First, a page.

The Share-PSI 2.0 Thematic Network brings together a broad range of stakeholders in the re-use of public sector information to help them to reach consensus on best practice and technical standards, complementing existing and ongoing initiatives in the domain. The network's focus is on implementing the revised PSI Directive and includes government agencies and ministries from a variety of member states as well as standards bodies, academic institutions, commercial companies working in the field, and organisations that effectively interface between government and citizens using open data as the medium. The project organised a series of 5 workshops around Europe during 2014 and 2015. At the time of writing, preparations are being made for the final workshop in Berlin in November. ERCIM/W3C is coordinating the work and there is a direct communication and overlap of personnel with its Data on the Web Best Practices Working Group. The two groups have different but complementary remits. The W3C Working Group is concerned with technical issues whereas Share-PSI is more concerned with policy issues.

Logo saying: Open Data Canarias

The final result of the project will be that national, sectoral and community guidelines around the sharing of public sector information will be created, or updated, taking into account the information exchanged at the workshops and the best practice examples arising from those discussions. More than 20 such guides already exist or are under preparation amongst the Share-PSI partners. Examples include Open Knowledge's Open Data Handbook, the Flemish Open Data Handleiding, the Guía de Buenas Prácticas in the Canary Islands, and the Norwegian Veileder i tilgjengeliggjøring av offentlige data.

By referring directly to the Best Practices codified by Share-PSI and its participating standards bodies, or at least offering advice that is consistent with those Best Practices, the diverse range of guides that take account of local legislation and infrastructures will have greater commonality. This will promote interoperability and consistency, and thereby increase confidence amongst potential re-users of public sector information. This applies equally whether the re-use is within the public sector seeking to make efficiency gains, or among the business community seeking to provide new and innovative services.

The Workshops

The first workshop was held as part of the Samos Summit and took Uses of open data within government for innovation and efficiency as its theme. The report summarises the main points made during the workshop and draws a number of conclusions, the first of which is that for any PSI sharing programme to be successful there needs to be a strategy that coordinates the efforts of multiple agencies. As an example of how workshop outputs are captured as best practices, this particular conclusion is codified as the Share-PSI Best Practice Cross Agency Strategy.

Panellists at the Krems workshop include (L to R) Alon Peled, Alon Peled, Department of Political Science, The Hebrew University of Jerusalem, Gregor Eibl, Federal Chancellery Austria, Wendy Carrera, Capgemini/European Data Portal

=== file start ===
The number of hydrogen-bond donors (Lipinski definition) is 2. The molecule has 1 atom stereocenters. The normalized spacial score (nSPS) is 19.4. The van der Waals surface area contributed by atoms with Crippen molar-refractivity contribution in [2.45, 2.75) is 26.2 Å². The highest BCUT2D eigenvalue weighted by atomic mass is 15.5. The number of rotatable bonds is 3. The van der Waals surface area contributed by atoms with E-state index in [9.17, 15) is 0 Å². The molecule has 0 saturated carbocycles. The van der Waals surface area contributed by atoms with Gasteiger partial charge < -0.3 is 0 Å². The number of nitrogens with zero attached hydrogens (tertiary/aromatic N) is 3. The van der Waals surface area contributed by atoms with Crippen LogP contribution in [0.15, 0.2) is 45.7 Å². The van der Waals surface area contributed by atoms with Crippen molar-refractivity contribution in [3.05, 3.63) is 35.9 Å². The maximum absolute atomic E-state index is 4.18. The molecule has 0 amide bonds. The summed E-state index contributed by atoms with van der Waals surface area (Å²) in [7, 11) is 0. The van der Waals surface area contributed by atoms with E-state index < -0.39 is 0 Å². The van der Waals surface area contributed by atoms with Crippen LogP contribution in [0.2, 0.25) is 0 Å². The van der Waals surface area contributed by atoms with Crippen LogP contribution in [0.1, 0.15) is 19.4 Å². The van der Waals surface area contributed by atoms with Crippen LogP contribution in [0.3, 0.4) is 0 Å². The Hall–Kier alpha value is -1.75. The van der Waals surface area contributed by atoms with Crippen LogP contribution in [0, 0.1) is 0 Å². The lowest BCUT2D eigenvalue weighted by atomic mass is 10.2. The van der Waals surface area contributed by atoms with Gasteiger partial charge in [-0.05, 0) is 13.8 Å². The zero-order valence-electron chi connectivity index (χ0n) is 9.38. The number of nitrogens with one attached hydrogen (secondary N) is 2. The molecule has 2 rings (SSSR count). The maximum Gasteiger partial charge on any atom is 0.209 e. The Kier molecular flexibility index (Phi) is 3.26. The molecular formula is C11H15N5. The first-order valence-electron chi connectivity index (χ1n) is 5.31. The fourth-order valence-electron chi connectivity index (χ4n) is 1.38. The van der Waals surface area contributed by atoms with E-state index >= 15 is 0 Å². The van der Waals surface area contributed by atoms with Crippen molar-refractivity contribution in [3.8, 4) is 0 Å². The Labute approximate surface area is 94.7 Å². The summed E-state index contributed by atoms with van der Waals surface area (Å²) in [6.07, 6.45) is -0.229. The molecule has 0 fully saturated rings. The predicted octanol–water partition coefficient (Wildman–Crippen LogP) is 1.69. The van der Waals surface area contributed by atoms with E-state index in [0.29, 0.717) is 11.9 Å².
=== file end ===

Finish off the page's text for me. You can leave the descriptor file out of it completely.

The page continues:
The network itself is large and includes many of the key people and organisations concerned with PSI across all but a handful of EU member States. The partners are proud that since the project began, representatives from Albania and Poland have joined the network. France and the Czech Republic's involvement has increased significantly too. It is clear from the partner list partner list that expertise and experience is not in short supply. Perhaps as a direct result of this, the most popular sessions at Samos were not the paper presentations but the bar camp sessions. Held at the end of the two day event, individuals were able to pitch ideas for discussions among the group. The success and popularity of these sessions lead to the agenda for the second event including two bar camp sessions and only two short plenary presentation sessions, a pattern repeated in all subsequent workshops.

The topic for Lisbon was Encouraging open data usage by commercial developers. The report shows that a key theme for the event was the need for engagement with the community of potential re-users. Making a series of spreadsheets available on a portal is not sufficient. A lot of effort is required to understand, clean up and transform data before it is usable in a commercial setting, effort that depends on there being a strong foundation in both legal and organisational commitments.

A snapshot of the agenda for Timisoara

The Lisbon workshop was the first of its kind in Portugal and attracted many people from across the Portuguese public sector. In Timişoara too, senior officials from the Romanian government participated, as did individuals from the public and private sectors in neighbouring Serbia, Bulgaria and Hungary. Drawing on the experiences in Samos and Lisbon, leaders of each session in Timişoara were asked to include a discussion of what best practices could be identified from their work.

The topic in Timişoara was Engagement and identifying datasets for publication. The report emphasises the need to elicit and act upon feedback from the broader community and also provided support for development of two vocabularies in the W3C Data on the Web Best Practices Working Group. These will facilitate the provision of information about the quality and usage of a dataset. Finally, Timişoara has been a trigger for a proposed new Working Group at W3C, the Open Licence Expression Language WG, that will enable publishers to be explicit about the rights that consumers have in accessing and re-using data.

The fourth Share-PSI workshop was collocated with the annual CeDEM conference at the Danube University in Krems. Under the theme A Self Sustaining Business Model for Open Data, the workshop included many sessions and presentations by entrepreneurs making use of PSI. As reported, that event was quick to point out that the business perspective on PSI is very different from the public sector's or the open data evangelist's. Business starts with an idea for a service. Data is a necessary resource but so are many other things. Unusually for an event centred on PSI and open data, the point was made repeatedly that having to pay for data is no bad thing. It gives businesses a lever to pull for greater quality and continuation of service, as well as for providers to make the more valuable data available.